Lawmakers approve key austerity measures amid fresh protests
A budget containing severe spending cuts and tax hikes to help Greece secure a joint EU-IMF bailout deal was approved in a preliminary parliamentary vote Thursday, as thousands returned to the streets in protest against the measures.
The Greek parliament approved on Thursday draconian austerity measures demanded by Athens’ eurozone partners and the IMF in return for a 110-billion-euro bailout to avert a financial meltdown.
The Socialist government won backing for spending cuts and tax hikes with 172 votes in favour out of 296 lawmakers present, as thousands of demonstrators protested outside.
Socialists and the far-right voted in favour, while 121 conservative, communist and radical left lawmakers voted against.
Pushed to the brink of default, the Greek government agreed last weekend to slash spending and jack up taxes in return for 110 billion euros in loans over three years from eurozone countries and the International Monetary Fund.
Under the plan, the government is to cut 13th and 14th month bonus pay for civil servants and retirees, require three years more for pension contributions, and raise the retirement age for women to 65.
On the eve of the vote, Greece was paralysed by a general strike and three people died in firebombed bank in central Athens as huge protests degenerated into rioting.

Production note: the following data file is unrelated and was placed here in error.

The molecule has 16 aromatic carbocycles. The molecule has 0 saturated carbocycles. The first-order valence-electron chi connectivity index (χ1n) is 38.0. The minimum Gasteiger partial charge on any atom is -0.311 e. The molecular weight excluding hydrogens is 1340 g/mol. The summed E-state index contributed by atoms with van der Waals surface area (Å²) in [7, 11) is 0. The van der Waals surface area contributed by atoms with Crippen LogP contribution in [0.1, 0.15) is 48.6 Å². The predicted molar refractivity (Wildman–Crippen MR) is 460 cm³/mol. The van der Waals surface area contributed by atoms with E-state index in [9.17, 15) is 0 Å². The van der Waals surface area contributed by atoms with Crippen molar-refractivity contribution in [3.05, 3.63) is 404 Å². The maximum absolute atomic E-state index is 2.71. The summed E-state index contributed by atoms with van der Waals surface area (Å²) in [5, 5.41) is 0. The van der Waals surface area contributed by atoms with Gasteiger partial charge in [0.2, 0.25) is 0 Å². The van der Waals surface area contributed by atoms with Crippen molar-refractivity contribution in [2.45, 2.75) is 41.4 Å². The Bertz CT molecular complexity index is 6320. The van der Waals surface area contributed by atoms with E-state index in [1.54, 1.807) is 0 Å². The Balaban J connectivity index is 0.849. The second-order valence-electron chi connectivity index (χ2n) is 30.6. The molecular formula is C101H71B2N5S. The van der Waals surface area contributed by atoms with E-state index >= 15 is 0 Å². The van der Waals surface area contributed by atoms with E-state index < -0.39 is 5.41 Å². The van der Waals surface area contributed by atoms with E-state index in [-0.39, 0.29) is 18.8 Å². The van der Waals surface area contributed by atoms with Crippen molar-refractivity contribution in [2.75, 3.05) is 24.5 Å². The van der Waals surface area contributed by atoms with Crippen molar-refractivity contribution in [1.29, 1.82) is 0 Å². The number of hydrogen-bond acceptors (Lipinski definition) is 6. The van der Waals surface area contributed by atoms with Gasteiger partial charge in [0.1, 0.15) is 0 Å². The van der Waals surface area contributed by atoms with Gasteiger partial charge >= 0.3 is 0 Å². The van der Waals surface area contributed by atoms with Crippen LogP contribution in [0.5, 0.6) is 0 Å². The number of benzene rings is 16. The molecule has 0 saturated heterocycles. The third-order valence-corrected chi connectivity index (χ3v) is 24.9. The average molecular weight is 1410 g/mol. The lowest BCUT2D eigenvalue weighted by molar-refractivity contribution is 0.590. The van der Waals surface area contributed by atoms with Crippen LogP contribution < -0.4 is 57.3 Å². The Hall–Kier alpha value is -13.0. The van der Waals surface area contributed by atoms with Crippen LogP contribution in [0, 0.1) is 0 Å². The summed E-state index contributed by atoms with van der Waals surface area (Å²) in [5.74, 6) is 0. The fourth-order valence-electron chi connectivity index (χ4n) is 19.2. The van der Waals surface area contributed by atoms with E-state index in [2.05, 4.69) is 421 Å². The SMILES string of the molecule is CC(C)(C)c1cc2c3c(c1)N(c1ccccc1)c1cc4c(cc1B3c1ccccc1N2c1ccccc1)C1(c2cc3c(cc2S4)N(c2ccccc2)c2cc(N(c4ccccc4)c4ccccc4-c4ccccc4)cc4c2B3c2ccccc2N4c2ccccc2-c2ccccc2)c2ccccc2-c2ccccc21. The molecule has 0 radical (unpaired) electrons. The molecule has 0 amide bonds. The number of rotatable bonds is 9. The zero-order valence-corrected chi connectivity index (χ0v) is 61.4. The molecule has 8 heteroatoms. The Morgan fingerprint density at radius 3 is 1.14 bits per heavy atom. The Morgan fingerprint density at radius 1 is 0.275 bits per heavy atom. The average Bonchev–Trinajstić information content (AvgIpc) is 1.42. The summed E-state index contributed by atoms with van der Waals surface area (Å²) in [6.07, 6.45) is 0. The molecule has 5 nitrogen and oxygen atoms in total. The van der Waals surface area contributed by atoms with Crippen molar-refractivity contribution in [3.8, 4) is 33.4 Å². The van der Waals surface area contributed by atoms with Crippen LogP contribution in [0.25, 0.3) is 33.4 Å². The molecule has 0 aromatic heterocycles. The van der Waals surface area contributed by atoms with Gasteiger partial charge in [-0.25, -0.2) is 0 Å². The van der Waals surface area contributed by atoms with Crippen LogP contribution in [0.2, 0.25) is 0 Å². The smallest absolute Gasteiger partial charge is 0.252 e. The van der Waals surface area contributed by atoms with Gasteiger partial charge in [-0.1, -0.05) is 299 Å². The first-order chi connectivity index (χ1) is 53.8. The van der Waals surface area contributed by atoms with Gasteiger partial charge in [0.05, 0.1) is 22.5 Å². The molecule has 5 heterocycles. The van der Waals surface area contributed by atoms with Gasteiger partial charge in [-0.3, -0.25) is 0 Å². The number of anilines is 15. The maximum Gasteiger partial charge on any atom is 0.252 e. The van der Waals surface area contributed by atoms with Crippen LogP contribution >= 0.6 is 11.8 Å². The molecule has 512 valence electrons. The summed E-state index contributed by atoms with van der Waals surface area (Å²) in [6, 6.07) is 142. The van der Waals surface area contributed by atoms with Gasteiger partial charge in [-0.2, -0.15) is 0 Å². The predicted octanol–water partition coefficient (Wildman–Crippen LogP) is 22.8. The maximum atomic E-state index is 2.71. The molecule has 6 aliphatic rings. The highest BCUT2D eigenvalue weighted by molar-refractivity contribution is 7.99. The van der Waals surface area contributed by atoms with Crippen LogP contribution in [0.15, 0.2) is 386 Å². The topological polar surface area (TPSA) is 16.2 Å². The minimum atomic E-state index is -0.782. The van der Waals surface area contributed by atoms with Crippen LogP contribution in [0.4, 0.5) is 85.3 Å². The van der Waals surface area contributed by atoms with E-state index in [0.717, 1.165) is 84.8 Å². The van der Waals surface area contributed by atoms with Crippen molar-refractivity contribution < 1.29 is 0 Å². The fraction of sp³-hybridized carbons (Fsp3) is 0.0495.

The unprecedented plan aims to cut the public deficit by 30 billion euro to bring it to less than three percent of output by 2014 from nearly 14 percent last year.
More than 10,000 people demonstrated peacefully in Athens as lawmakers voted on the drastic austerity package with about 5,000 trade union protesting in front of the parliament, police spokesman Thanassis Kokalakis said.
The protestors unfurled a long black cloth in a sign of mourning for three people who died in the bank firebombing.
Meanwhile, the PAME communist union drew 6,000 protestors at a separate square in central Athens, Kokalakis said.
Greece’s main unions have condemned Wednesday’s deadly violence, while calling on their members to keep up the momentum of demonstrations against the planned spending cuts and tax hikes.